Who is bombing whom in the Middle East? It's amazing they don't all hit each other

Who is bombing whom in the Middle East?

Robert Fisk untangles the countries and factions
China's influence on fashion: At the top of the game both creatively and commercially

China's influence on fashion

At the top of the game both creatively and commercially
Lord O’Donnell: Former cabinet secretary on the election and life away from the levers of power

The man known as GOD has a reputation for getting the job done

Lord O'Donnell's three principles of rule
Rainbow shades: It's all bright on the night

Rainbow shades

It's all bright on the night
'It was first time I had ever tasted chocolate. I kept a piece, and when Amsterdam was liberated, I gave it to the first Allied soldier I saw'

Bread from heaven

Dutch survivors thank RAF for World War II drop that saved millions
Britain will be 'run for the wealthy and powerful' if Tories retain power - Labour

How 'the Axe' helped Labour

UK will be 'run for the wealthy and powerful' if Tories retain power
Rare and exclusive video shows the horrific price paid by activists for challenging the rule of jihadist extremists in Syria

The price to be paid for challenging the rule of extremists

A revolution now 'consuming its own children'
Welcome to the world of Megagames

Welcome to the world of Megagames

300 players take part in Watch the Skies! board game in London
'Nymphomaniac' actress reveals what it was really like to star in one of the most explicit films ever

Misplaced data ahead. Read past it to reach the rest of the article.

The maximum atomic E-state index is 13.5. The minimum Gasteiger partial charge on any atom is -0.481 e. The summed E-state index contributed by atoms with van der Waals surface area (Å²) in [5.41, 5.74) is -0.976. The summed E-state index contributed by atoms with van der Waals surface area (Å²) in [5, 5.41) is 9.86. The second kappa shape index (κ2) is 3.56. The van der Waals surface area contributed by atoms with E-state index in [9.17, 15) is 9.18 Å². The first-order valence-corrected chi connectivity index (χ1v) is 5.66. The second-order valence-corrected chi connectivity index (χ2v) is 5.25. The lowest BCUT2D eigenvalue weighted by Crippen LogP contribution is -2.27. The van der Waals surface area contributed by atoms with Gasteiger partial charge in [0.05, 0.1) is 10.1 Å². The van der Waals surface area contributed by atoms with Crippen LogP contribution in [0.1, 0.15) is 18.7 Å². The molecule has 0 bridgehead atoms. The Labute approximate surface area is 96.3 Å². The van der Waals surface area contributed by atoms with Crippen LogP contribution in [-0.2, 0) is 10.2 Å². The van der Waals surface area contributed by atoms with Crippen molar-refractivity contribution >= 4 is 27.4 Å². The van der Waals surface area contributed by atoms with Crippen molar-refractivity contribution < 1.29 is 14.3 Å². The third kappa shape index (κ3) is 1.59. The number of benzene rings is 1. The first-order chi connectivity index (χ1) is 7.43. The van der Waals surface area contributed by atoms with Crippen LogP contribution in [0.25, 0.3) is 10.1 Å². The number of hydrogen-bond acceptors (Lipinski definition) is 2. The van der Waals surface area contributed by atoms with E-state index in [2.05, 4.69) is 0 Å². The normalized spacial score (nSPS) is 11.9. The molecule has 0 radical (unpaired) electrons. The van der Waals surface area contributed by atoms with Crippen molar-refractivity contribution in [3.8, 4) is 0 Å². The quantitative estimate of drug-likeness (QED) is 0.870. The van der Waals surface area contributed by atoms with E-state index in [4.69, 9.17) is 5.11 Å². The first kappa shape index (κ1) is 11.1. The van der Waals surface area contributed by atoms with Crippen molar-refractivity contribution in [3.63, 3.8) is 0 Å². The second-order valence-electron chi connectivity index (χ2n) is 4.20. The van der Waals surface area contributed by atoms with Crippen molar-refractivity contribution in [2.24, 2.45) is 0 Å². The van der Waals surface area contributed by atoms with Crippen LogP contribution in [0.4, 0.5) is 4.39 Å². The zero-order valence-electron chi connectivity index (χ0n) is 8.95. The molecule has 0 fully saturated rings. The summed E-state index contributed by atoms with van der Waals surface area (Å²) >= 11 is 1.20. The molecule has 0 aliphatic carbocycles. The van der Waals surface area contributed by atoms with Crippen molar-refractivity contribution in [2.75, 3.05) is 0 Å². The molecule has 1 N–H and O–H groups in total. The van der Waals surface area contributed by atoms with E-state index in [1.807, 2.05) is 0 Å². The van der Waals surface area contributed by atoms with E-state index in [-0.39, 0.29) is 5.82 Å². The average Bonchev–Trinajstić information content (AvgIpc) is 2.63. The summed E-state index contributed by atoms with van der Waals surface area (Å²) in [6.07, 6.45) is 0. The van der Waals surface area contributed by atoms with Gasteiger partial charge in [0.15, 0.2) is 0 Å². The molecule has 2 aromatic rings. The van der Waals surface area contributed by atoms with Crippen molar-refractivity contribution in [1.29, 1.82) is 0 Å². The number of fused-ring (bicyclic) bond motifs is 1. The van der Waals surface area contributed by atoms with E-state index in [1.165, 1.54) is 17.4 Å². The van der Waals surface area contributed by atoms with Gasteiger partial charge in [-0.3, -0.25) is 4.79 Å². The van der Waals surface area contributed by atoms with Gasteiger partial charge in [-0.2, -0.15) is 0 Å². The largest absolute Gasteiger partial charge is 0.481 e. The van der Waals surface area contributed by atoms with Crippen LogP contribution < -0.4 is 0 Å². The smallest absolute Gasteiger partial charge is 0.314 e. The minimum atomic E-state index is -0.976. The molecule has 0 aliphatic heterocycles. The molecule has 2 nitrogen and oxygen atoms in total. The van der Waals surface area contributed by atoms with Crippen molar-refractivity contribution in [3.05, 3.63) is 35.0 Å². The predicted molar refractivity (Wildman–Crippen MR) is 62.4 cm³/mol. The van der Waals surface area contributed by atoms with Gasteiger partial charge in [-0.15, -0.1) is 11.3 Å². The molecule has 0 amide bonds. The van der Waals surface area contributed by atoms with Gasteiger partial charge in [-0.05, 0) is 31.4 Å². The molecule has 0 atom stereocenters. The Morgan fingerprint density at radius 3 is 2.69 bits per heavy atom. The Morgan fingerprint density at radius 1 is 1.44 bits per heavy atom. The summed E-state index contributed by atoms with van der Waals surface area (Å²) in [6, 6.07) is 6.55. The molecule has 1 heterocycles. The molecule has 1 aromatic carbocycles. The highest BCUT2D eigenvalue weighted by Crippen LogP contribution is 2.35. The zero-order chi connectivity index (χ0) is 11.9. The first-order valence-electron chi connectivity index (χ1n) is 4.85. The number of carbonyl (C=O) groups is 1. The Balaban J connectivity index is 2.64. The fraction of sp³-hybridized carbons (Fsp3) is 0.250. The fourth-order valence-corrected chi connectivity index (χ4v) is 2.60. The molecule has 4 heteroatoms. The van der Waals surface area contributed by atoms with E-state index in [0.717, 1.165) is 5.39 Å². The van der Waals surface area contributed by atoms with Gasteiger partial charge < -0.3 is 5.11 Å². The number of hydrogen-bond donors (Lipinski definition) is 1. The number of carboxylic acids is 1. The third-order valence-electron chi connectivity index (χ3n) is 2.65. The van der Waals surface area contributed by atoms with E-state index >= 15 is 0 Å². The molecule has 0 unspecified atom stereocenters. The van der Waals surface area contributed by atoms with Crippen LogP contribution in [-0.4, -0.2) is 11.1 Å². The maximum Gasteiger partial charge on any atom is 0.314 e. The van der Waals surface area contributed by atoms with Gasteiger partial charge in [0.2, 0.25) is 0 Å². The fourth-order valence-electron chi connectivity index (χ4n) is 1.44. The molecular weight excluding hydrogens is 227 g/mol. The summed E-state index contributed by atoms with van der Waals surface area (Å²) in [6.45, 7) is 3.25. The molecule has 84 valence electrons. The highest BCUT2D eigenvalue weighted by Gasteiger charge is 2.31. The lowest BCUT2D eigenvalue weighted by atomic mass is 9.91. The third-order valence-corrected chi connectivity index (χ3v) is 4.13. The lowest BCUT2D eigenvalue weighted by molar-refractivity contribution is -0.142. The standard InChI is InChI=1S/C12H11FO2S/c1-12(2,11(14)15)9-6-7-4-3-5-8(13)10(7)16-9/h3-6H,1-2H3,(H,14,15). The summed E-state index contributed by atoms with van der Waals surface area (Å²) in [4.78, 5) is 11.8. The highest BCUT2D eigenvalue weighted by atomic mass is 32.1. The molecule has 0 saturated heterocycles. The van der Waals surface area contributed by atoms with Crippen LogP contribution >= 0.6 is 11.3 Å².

Charlotte Gainsbourg on 'Nymphomaniac'

Starring in one of the most explicit films ever
Robert Fisk in Abu Dhabi: The Emirates' out-of-sight migrant workers helping to build the dream projects of its rulers

Robert Fisk in Abu Dhabi

The Emirates' out-of-sight migrant workers helping to build the dream projects of its rulers
Vince Cable interview: Charging fees for employment tribunals was 'a very bad move'

Vince Cable exclusive interview

Charging fees for employment tribunals was 'a very bad move'
Iwan Rheon interview: Game of Thrones star returns to his Welsh roots to record debut album

Iwan Rheon is returning to his Welsh roots

Rheon is best known for his role as the Bastard of Bolton. It's gruelling playing a sadistic torturer, he tells Craig McLean, but it hasn't stopped him recording an album of Welsh psychedelia
Morne Hardenberg interview: Cameraman for BBC's upcoming show Shark on filming the ocean's most dangerous predator

It's time for my close-up

Meet the man who films great whites for a living
Increasing numbers of homeless people in America keep their mobile phones on the streets

Homeless people keep mobile phones

A homeless person with a smartphone is a common sight in the US. And that's creating a network where the 'hobo' community can share information - and fight stigma - like never before